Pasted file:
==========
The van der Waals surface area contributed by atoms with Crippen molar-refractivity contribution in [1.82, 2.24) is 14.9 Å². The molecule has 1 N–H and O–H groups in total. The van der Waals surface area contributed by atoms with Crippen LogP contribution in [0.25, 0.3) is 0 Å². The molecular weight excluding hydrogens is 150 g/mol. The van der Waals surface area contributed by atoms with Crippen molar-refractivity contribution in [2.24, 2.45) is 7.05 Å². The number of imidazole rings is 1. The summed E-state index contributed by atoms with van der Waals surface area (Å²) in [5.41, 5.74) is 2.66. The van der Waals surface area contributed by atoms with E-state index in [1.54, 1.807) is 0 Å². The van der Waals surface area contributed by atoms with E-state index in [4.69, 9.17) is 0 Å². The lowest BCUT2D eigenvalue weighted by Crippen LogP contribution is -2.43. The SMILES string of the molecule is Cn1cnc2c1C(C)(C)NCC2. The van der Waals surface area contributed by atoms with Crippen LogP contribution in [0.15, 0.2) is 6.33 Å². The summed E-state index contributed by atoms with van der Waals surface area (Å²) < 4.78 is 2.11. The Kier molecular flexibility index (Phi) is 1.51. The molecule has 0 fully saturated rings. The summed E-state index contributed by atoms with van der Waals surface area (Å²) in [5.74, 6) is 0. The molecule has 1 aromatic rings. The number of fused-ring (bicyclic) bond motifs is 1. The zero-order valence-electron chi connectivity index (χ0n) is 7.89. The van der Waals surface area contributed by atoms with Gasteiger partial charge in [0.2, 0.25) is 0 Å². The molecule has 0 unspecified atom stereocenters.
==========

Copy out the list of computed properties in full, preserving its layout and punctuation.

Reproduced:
The van der Waals surface area contributed by atoms with Crippen molar-refractivity contribution in [1.82, 2.24) is 14.9 Å². The molecule has 1 N–H and O–H groups in total. The van der Waals surface area contributed by atoms with Crippen LogP contribution in [0.25, 0.3) is 0 Å². The molecular weight excluding hydrogens is 150 g/mol. The van der Waals surface area contributed by atoms with Crippen molar-refractivity contribution in [2.24, 2.45) is 7.05 Å². The number of imidazole rings is 1. The summed E-state index contributed by atoms with van der Waals surface area (Å²) in [5.41, 5.74) is 2.66. The van der Waals surface area contributed by atoms with E-state index in [1.54, 1.807) is 0 Å². The van der Waals surface area contributed by atoms with E-state index in [4.69, 9.17) is 0 Å². The lowest BCUT2D eigenvalue weighted by Crippen LogP contribution is -2.43. The SMILES string of the molecule is Cn1cnc2c1C(C)(C)NCC2. The van der Waals surface area contributed by atoms with Crippen LogP contribution in [0.15, 0.2) is 6.33 Å². The summed E-state index contributed by atoms with van der Waals surface area (Å²) < 4.78 is 2.11. The Kier molecular flexibility index (Phi) is 1.51. The molecule has 0 fully saturated rings. The summed E-state index contributed by atoms with van der Waals surface area (Å²) in [5.74, 6) is 0. The molecule has 1 aromatic rings. The number of fused-ring (bicyclic) bond motifs is 1. The zero-order valence-electron chi connectivity index (χ0n) is 7.89. The van der Waals surface area contributed by atoms with Gasteiger partial charge in [0.2, 0.25) is 0 Å². The molecule has 0 unspecified atom stereocenters.